But, all these definitions seem somehow related, don't you think?

It seems to me that people -including me- often think of cities with two minds; one good and one not so good.
That is normal about many things, but cities do engender such strong feelings that they may have become almost a metaphor for political schizophrenia.
As veritable scapegoats for the ills of society, cities must somehow defend themselves in a more balanced way, by also emphasizing all the good they should and do provide.
That's what this blog is about, at least in my intent, but judge it for yourself.

I believe it was the 1920 US Census that first showed more people lived in urban areas than rural. At the time, this caused concern among politicians who were afraid city issues & politics might begin to dominate national priorities and policy.
Why, the idea of the ignorant masses imposing their will upon our entire country was downright repugnant to some then in influence. That was the time when the number of House Representatives was limited at a maximum of 435, which was to be reapportioned after each subsequent Census to reflect some sort of delayed and diluted geographical balance.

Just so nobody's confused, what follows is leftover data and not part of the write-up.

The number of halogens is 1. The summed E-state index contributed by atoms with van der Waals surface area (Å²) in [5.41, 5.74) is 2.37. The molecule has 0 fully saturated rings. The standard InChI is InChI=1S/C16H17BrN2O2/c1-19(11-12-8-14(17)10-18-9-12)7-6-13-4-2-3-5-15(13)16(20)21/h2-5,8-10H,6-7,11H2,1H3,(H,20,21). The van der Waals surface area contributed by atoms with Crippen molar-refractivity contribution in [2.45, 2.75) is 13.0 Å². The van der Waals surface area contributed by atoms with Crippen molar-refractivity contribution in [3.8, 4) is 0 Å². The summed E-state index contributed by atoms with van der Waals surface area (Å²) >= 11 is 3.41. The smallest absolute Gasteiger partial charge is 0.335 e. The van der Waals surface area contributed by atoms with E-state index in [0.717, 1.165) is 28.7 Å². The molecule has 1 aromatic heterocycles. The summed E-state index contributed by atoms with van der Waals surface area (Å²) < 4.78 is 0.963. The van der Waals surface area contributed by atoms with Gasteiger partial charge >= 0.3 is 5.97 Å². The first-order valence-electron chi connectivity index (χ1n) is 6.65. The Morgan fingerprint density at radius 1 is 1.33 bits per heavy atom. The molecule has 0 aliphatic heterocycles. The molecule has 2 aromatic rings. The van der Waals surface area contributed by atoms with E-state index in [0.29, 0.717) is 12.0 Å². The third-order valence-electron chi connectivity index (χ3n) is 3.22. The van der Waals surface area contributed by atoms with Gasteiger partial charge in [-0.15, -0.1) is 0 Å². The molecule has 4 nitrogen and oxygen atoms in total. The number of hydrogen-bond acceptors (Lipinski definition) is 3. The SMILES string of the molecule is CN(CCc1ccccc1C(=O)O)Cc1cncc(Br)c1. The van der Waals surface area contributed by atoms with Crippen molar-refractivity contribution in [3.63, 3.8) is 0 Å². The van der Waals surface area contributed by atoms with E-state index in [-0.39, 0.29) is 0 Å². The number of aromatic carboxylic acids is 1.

The persuasive arguments at the time included concerns over the actual size of Congress, which were supposed to limit its ability to effectively legislate, although similar bodies in other counties seem to function every bit as well as ours.
You tell me if this particular 'concern' was legitimate. or simply a ploy to limit or delay the trend toward the spread of a truer democracy.

I believe that argument was largely disingenuously cosmetic, but it cleverly played upon the uninformed trust of some and the concealed desperation of others to become the reality we still are dealing with today. So it is a our system of government that has become something of a parody of its former high-sounding ideals.

The same forces -and reasons- that defined and fixed the individual States representation at two each in the Senate were essentially applied to the House as well, making the historic bi-cameral compromise reached to enable our Constitution to be adopted a shadow of its former intent.
So it is with history; stuff gets changed, whether we notice or not.

But, why should this matter to us now?
Because the anti-urban bias still exists and is hurting our society and economy.
Just look at all the subjects of political rhetoric that pass for 'debate' these days, like 'the city' did this, or neglected to do that, etc.
Of course, not all of this rhetoric pertain to ONLY cities or urban areas, but some of them do.
Yet, the ones that don't apply are often blamed on cities & urban areas anyway.
It's almost like the rural and thinly populated areas are trying to act like the innocent victims of all life's ills!

But, how can this be true? After all, it is primarily the cities that provide most jobs AND markets for the goods & services we need and want.
So, without the cities & population centers, how can we -as a country or as individuals- truly prosper?